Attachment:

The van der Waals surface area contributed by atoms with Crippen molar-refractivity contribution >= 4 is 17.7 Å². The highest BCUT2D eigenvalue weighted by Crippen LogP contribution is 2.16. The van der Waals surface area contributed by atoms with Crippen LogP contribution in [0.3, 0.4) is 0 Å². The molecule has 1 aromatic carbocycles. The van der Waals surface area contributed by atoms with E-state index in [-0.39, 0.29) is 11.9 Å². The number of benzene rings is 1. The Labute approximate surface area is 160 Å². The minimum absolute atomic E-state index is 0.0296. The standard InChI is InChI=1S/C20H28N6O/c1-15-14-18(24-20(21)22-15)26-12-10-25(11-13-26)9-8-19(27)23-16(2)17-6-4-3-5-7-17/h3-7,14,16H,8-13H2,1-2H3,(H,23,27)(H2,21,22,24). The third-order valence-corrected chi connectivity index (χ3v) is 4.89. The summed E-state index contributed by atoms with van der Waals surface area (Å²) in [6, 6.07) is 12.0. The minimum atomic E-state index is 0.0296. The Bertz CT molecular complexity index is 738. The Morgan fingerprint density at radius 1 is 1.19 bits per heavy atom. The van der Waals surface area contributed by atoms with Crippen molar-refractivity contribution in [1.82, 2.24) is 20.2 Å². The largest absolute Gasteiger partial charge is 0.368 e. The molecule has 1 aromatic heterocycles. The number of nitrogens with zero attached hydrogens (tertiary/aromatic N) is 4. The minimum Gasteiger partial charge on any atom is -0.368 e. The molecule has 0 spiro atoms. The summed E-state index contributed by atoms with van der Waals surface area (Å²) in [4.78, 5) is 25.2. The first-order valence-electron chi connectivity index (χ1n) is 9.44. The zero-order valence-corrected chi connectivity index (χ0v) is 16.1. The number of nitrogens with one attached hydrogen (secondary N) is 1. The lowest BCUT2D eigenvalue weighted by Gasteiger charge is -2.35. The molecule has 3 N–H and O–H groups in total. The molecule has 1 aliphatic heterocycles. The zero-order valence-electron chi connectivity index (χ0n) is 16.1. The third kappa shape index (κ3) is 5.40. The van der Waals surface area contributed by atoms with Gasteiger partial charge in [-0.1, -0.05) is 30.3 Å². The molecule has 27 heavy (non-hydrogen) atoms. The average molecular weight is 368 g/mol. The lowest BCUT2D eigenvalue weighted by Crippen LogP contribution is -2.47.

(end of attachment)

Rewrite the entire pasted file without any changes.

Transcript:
The van der Waals surface area contributed by atoms with Crippen molar-refractivity contribution >= 4 is 17.7 Å². The highest BCUT2D eigenvalue weighted by Crippen LogP contribution is 2.16. The van der Waals surface area contributed by atoms with Crippen LogP contribution in [0.3, 0.4) is 0 Å². The molecule has 1 aromatic carbocycles. The van der Waals surface area contributed by atoms with E-state index in [-0.39, 0.29) is 11.9 Å². The number of benzene rings is 1. The Labute approximate surface area is 160 Å². The minimum absolute atomic E-state index is 0.0296. The standard InChI is InChI=1S/C20H28N6O/c1-15-14-18(24-20(21)22-15)26-12-10-25(11-13-26)9-8-19(27)23-16(2)17-6-4-3-5-7-17/h3-7,14,16H,8-13H2,1-2H3,(H,23,27)(H2,21,22,24). The third-order valence-corrected chi connectivity index (χ3v) is 4.89. The summed E-state index contributed by atoms with van der Waals surface area (Å²) in [6, 6.07) is 12.0. The minimum atomic E-state index is 0.0296. The Bertz CT molecular complexity index is 738. The Morgan fingerprint density at radius 1 is 1.19 bits per heavy atom. The van der Waals surface area contributed by atoms with Crippen molar-refractivity contribution in [1.82, 2.24) is 20.2 Å². The largest absolute Gasteiger partial charge is 0.368 e. The molecule has 1 aromatic heterocycles. The number of nitrogens with zero attached hydrogens (tertiary/aromatic N) is 4. The minimum Gasteiger partial charge on any atom is -0.368 e. The molecule has 0 spiro atoms. The summed E-state index contributed by atoms with van der Waals surface area (Å²) in [4.78, 5) is 25.2. The first-order valence-electron chi connectivity index (χ1n) is 9.44. The zero-order valence-corrected chi connectivity index (χ0v) is 16.1. The number of nitrogens with one attached hydrogen (secondary N) is 1. The lowest BCUT2D eigenvalue weighted by Gasteiger charge is -2.35. The molecule has 3 N–H and O–H groups in total. The molecule has 1 aliphatic heterocycles. The zero-order valence-electron chi connectivity index (χ0n) is 16.1. The third kappa shape index (κ3) is 5.40. The van der Waals surface area contributed by atoms with Gasteiger partial charge in [-0.1, -0.05) is 30.3 Å². The molecule has 27 heavy (non-hydrogen) atoms. The average molecular weight is 368 g/mol. The lowest BCUT2D eigenvalue weighted by Crippen LogP contribution is -2.47.